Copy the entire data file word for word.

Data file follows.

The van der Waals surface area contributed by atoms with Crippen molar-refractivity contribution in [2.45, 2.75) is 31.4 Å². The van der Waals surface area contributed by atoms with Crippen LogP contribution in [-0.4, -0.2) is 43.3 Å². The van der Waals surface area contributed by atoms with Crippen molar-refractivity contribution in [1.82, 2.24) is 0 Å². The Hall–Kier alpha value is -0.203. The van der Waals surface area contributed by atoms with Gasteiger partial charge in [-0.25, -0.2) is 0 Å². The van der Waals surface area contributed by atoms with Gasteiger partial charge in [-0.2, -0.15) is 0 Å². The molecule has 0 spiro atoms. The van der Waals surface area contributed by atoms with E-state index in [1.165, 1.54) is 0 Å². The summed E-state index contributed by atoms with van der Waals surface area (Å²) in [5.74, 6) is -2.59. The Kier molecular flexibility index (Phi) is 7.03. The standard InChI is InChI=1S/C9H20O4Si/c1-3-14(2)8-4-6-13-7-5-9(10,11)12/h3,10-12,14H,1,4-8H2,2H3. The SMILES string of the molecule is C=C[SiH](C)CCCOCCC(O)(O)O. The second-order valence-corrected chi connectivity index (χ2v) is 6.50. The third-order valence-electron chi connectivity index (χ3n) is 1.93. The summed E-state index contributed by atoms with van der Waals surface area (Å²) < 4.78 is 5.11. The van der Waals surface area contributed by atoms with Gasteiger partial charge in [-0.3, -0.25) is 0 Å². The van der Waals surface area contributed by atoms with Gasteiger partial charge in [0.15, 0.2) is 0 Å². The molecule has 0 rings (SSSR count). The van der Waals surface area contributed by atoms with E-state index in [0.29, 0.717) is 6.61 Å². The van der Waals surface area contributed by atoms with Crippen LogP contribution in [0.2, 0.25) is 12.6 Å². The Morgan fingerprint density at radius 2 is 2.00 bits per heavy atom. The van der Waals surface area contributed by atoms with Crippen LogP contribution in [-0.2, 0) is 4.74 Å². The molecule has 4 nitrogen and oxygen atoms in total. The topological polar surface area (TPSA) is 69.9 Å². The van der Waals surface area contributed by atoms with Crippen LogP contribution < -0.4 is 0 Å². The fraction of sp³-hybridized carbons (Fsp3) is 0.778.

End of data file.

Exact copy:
The van der Waals surface area contributed by atoms with Crippen molar-refractivity contribution in [2.45, 2.75) is 31.4 Å². The van der Waals surface area contributed by atoms with Crippen LogP contribution in [-0.4, -0.2) is 43.3 Å². The van der Waals surface area contributed by atoms with Crippen molar-refractivity contribution in [1.82, 2.24) is 0 Å². The Hall–Kier alpha value is -0.203. The van der Waals surface area contributed by atoms with Gasteiger partial charge in [-0.25, -0.2) is 0 Å². The van der Waals surface area contributed by atoms with Gasteiger partial charge in [-0.2, -0.15) is 0 Å². The molecule has 0 spiro atoms. The van der Waals surface area contributed by atoms with E-state index in [1.165, 1.54) is 0 Å². The summed E-state index contributed by atoms with van der Waals surface area (Å²) in [5.74, 6) is -2.59. The Kier molecular flexibility index (Phi) is 7.03. The standard InChI is InChI=1S/C9H20O4Si/c1-3-14(2)8-4-6-13-7-5-9(10,11)12/h3,10-12,14H,1,4-8H2,2H3. The SMILES string of the molecule is C=C[SiH](C)CCCOCCC(O)(O)O. The second-order valence-corrected chi connectivity index (χ2v) is 6.50. The third-order valence-electron chi connectivity index (χ3n) is 1.93. The summed E-state index contributed by atoms with van der Waals surface area (Å²) < 4.78 is 5.11. The van der Waals surface area contributed by atoms with Gasteiger partial charge in [-0.3, -0.25) is 0 Å². The van der Waals surface area contributed by atoms with Gasteiger partial charge in [0.15, 0.2) is 0 Å². The molecule has 0 rings (SSSR count). The van der Waals surface area contributed by atoms with E-state index in [0.29, 0.717) is 6.61 Å². The van der Waals surface area contributed by atoms with Crippen LogP contribution in [0.2, 0.25) is 12.6 Å². The Morgan fingerprint density at radius 2 is 2.00 bits per heavy atom. The van der Waals surface area contributed by atoms with Crippen LogP contribution in [-0.2, 0) is 4.74 Å². The molecule has 4 nitrogen and oxygen atoms in total. The topological polar surface area (TPSA) is 69.9 Å². The van der Waals surface area contributed by atoms with Crippen LogP contribution < -0.4 is 0 Å². The fraction of sp³-hybridized carbons (Fsp3) is 0.778.